All Scripture is given by inspiration of God, and is profitable for doctrine, for reproof, for correction, for instruction in righteousness, that the man of God may be complete, thoroughly equipped for every good work. - 2 Timothy 3:16-17
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Tender Bonding

As we look at Scriptures through the eyes of the ancients, we discover how their narrative builds, detail upon detail. Last month we saw that the Creation story begins with the broad picture, or first level of detail: “In the beginning God created the heavens and the earth.” This verse tells us all that really matters. God is the Creator. He created everything.

A second level of detail begins with Genesis 1:2. God creates the world in six days, using the first three to create environments. On the first day He creates light, separating night from day; on the second He creates the firmament by separating the waters above from the waters below; on the third day He separates the seas from the dry land. The next three days are used to populate each environment—the day and night with the sun, moon, and stars; the firmament with birds; the sea with fish; and the dry land with animals and man. But the seventh day has no parallel. It is a day set apart and blessed by God for a very special purpose.

A Tender God

Beginning with Genesis 2:4, we see the third, and most important level of detail. The first thing we notice is how personal God becomes. Instead of referring to the Creator as God, or Elohim in Hebrew, the Bible suddenly starts calling Him the Lord God, Yahweh Elohim. Why this change? The author of Genesis is stressing the personal interest God takes in mankind. Elohim is the God of power, but Yahweh is the God of covenant—a God of relationship.

Watch as He takes the dust of the earth and tenderly shapes it into a man’s form: “And the Lord God formed man of the dust of the ground. . . .” The word “formed” in Hebrew is yatsar, “to form, to fashion, as a potter.” This is definitely a hands-on Creator! But it gets better.

Now we see God tenderly breathing life into man’s nostrils, then hovering closely to see Adam’s expression as he opens his eyes! Studies have shown the significant bonding that takes place between a newborn and its mother. In fact, babies under one month of age have a fixed focal length in their eyes of around 8 inches—the approximate distance of a baby’s face from its mother’s while breast-feeding. When Adam opened his eyes for the first time and stared into the face of his Maker, an incredible bond was formed.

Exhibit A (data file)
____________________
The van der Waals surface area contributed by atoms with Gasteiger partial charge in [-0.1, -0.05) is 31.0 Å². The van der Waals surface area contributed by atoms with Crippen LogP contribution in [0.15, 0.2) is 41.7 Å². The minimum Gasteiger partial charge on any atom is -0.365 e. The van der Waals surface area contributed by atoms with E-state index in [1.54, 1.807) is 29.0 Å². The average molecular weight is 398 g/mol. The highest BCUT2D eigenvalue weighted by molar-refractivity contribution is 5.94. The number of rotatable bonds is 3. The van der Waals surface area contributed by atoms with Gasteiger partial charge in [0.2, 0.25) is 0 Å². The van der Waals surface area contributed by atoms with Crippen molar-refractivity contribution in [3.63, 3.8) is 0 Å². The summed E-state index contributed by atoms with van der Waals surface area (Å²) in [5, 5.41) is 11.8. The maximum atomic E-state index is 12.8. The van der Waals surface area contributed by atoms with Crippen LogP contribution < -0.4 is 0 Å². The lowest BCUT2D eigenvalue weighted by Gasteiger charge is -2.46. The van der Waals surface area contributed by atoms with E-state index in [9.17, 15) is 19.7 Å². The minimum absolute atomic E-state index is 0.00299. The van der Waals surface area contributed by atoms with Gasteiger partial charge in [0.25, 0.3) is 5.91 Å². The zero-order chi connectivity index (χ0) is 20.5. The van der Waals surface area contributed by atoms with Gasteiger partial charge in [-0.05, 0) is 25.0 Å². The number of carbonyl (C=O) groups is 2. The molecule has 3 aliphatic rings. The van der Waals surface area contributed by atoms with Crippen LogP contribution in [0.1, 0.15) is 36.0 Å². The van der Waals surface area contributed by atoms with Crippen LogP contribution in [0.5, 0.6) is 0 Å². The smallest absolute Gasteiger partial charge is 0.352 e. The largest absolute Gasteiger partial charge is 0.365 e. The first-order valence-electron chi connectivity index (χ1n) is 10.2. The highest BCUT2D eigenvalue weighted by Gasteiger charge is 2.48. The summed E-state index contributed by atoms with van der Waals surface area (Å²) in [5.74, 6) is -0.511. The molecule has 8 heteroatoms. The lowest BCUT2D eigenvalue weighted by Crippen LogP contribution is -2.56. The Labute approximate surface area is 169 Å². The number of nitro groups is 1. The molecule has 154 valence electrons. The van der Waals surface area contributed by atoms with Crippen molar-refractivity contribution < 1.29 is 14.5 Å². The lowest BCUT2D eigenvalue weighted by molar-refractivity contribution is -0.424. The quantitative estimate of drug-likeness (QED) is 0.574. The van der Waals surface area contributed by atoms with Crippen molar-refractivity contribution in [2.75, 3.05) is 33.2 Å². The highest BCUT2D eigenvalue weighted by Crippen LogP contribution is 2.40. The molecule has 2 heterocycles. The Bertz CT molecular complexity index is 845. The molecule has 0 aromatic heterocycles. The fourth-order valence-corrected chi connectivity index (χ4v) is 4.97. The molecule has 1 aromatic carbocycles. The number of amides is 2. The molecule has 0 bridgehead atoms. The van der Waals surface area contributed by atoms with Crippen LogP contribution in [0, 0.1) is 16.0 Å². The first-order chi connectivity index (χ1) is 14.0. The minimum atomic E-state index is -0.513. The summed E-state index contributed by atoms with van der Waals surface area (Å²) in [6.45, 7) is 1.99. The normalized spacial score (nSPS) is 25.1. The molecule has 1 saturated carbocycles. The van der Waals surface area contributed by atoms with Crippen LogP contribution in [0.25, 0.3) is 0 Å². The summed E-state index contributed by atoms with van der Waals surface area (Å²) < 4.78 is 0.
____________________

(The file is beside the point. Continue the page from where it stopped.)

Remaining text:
The timing of this event is significant, too. Adam is created on the sixth day, and beginning that evening, God spends the first Sabbath—an entire day—with Adam. Creation Week is over and God longs to spend the Sabbath hours with his newborn—without a single distraction.

Poetry and Song

Here’s another example of God’s personal concern for Adam: As He brings each living creature to him to be named, it becomes distressingly clear that each one has a companion—but he does not. God’s solution is to put him into a deep sleep (the first anesthesia), remove one of his ribs, and tenderly fashion a woman. Imagine the joy (and bonding) Adam feels when he awakens, and the first person he sees is his beautiful wife, Eve! In ecstasy he breaks into poetry, exclaiming, “This is now bone of my bones and flesh of my flesh; she shall be called Woman, because she was taken out of Man.” Genesis 2:23.

Poetry and song are used in the Bible to signify something of importance. In Exodus 15, after God delivers the Hebrews from certain annihilation at the Red Sea, Moses breaks into song (poetry set to music).

Songs and poetry were special ways of remembering important events for generations to come, so therefore anything in poetic form was important in the Hebrew mind, since it contained the high points of the story.

Next artcile, we’ll look at the Garden of Eden and examine God’s design of our ancestor’s wonderful first home. (Read 004)

Was I spinning? It must have worked.

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